Advertising for a job isn't always just about letting people know that the job exists. Many HR departments try to make the job as appealing as possible, showing, for example, pictures of retail workers having fun while they're working.

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Retaining Talent

Once an HR department has scored its talent, the challenge becomes retaining that talent.

The Harvard Business Review uses "the 5 R's" for employee retention. These are responsibility, respect, revenue-sharing, reward, and relaxation time.

  • Responsibility is a way to show employees that you trust them. Giving someone responsibility is about giving them ownership over the work they do.
  • Respect is an essential courtesy for employers and HR departments owe their employees. By conscientiously focusing on respect, HR departments can go a long way in preventing turnover.
  • Revenue-sharing is about tying employee earnings to company performance. Many retailers offer small commissions for their employees.
  • Rewards go beyond compensation. Company parties, workforce development, and other strategies are included in rewards.
  • Relaxation time seems counter-intuitive to the "more is more" mentality in many workplaces. Allowing employees time for themselves will enable them to engage more with the work when they're "on." It also allows them to have energy when they're on the floor.

Balancing Hiring and Training

Rapidly training new hires allows your HR department to focus on hiring. Especially in the time of great resignation, rapid training is more important than ever.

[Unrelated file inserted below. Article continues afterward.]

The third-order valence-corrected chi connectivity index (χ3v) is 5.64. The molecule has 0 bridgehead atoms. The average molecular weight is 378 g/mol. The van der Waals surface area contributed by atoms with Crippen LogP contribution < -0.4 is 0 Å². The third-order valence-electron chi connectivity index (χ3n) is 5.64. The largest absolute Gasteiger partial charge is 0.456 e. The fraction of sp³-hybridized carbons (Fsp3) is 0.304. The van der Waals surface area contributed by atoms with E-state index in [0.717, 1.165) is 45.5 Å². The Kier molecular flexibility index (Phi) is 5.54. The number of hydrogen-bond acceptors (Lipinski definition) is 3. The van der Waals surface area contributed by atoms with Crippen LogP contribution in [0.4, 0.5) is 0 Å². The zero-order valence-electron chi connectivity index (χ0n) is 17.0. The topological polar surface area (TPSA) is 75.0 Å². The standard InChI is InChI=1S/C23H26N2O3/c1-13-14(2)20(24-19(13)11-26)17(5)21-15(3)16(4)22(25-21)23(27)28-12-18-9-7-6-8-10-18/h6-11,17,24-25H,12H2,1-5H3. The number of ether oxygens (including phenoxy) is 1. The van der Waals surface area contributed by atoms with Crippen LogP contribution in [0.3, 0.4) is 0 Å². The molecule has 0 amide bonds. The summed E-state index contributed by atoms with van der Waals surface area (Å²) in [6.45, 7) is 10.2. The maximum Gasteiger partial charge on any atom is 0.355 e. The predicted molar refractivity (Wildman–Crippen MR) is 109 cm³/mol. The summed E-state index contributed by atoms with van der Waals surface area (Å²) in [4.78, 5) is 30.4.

There are plenty of great ideas circulating to help you rapidly train new hires. Forbes published a recent article with some excellent training ideas. Navigating Evolving Technology
As the world becomes increasingly global and digital, HR departments split their time between online initiatives and classic brick-and-mortar strategies.

Nowadays, HR departments are using online platforms, like flair, to easily access and store employee data and allow employees to engage with their schedules quickly. For more about scheduling retail staff, check out our blog post here.

Furthermore, new technologies allow HR departments to increase and expand their hiring efforts via paid advertisements. HR departments need to keep up with online best practices to ensure their employees have a seamless and user-friendly way to interact with the company.

Managing and Securing HR Documents Across Retail Locations

Managing HR documents across retail locations is much easier than it once was. Many HR document management systems can operate online and traverse any retail location. Check out our Employee HUB and book a demo with us!

There are many reasons why managing and securing your HR documents are necessary, not least of which is the legal requirement. Businesses must maintain certain employee documents, such as specific records and tax documents.

Creating Meaningful Employee Experiences

Today, the workforce development industry is dramatically expanding, and part-time jobs are more readily available than ever. A central reason for this is related to all of the critical roles of HR that we've discussed above. When looking at hiring, training, and retaining talent, creating meaningful employee experiences is a significant concern of HR in the retail sector.